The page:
The Consumer Financial Protection Bureau opened for business on Monday with dueling appointees. Leandra English was named acting director on Friday by the bureau's outgoing chief, but within hours President Trump appointed White House budget chief Mick Mulvaney to the same job. English filed a federal lawsuit Sunday. William Brangham reports.
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At the Consumer Financial Protection Bureau today, a simple question- Who's the boss? The answer, it turns out, is not so simple.
Protesters opposing President Trump, and supporting the CFPB, turned out this morning. While the president's choice as interim director, White House Budget Chief Mick Mulvaney, brought donuts, his rival, Leandra English, e-mailed Thanksgiving wishes and met with Senate Democratic leaders.
On Friday, outgoing Director Richard Cordray tapped English, his chief of staff, to temporarily fill his shoes. But, within hours, the president tapped Mulvaney, who, today, directed employees to disregard any further instructions from English.
He also announced a 30-day freeze on hiring and new rule-making.
I'm just learning about the powers that I have as acting director. They would frighten most of you. They would probably worry you to think about how little oversight Congress has over me.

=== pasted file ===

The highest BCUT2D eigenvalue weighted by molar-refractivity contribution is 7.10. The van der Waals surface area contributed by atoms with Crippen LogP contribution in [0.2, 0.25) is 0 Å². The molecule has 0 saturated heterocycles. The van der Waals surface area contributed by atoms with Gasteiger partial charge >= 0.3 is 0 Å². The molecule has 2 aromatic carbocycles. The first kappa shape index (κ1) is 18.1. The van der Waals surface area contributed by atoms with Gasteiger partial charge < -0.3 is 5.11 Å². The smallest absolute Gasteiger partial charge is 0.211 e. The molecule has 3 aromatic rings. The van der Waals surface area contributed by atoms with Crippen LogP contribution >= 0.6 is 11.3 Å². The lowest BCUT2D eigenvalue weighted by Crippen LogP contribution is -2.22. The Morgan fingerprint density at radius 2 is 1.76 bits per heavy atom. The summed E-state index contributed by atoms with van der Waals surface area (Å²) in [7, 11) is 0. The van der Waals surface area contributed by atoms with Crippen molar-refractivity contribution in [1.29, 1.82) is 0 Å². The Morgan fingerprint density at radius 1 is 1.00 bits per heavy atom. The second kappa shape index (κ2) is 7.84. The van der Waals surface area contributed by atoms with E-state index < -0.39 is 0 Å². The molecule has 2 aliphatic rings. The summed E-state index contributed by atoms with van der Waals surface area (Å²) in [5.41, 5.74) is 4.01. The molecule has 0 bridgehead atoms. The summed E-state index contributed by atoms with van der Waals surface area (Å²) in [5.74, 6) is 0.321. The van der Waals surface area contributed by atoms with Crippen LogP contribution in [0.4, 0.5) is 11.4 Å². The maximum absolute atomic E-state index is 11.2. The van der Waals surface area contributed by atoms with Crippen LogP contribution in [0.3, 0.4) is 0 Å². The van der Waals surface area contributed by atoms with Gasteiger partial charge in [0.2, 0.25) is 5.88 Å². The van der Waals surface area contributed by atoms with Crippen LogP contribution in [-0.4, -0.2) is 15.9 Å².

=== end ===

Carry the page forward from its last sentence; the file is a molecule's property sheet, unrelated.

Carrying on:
But English maintains she has the legal authority to lead under the Dodd-Frank Act. That's the law that created the bureau.
She filed a federal lawsuit Sunday night seeking to bar Mulvaney from assuming the post. The White House cites the Federal Vacancies Reform Act, which allows the president to fill openings.
White House Press Secretary Sarah Sanders-
Sarah Huckabee Sanders:
I think that the legal outline shows very clearly who is in charge of that agency, and both he and the White House, as well as the general counsel for CFPB, said that he has the legal standing to be there and serve as the director.
The CFPB was formed in 2011 as part of the response to the 2008 financial crisis. Its mission is to oversee financial institutions, to encourage them to make less risky decisions, and to safeguard consumers from financial fraud.
Big banks and conservatives have long maligned the CFPB for being too powerful and lacking oversight.
On Saturday, the president tweeted the CFPB — quote — "has been a total disaster. Financial institutions have been devastated and unable to properly serve the public."
Mulvaney himself has echoed those criticisms, as he did in this 2014 interview when he was a South Carolina congressman.
It turns up being a joke, and that's what the CFPB really has been, in a sick, sad kind of way, because you have got an institution that has tremendous authority over what you all do for a living.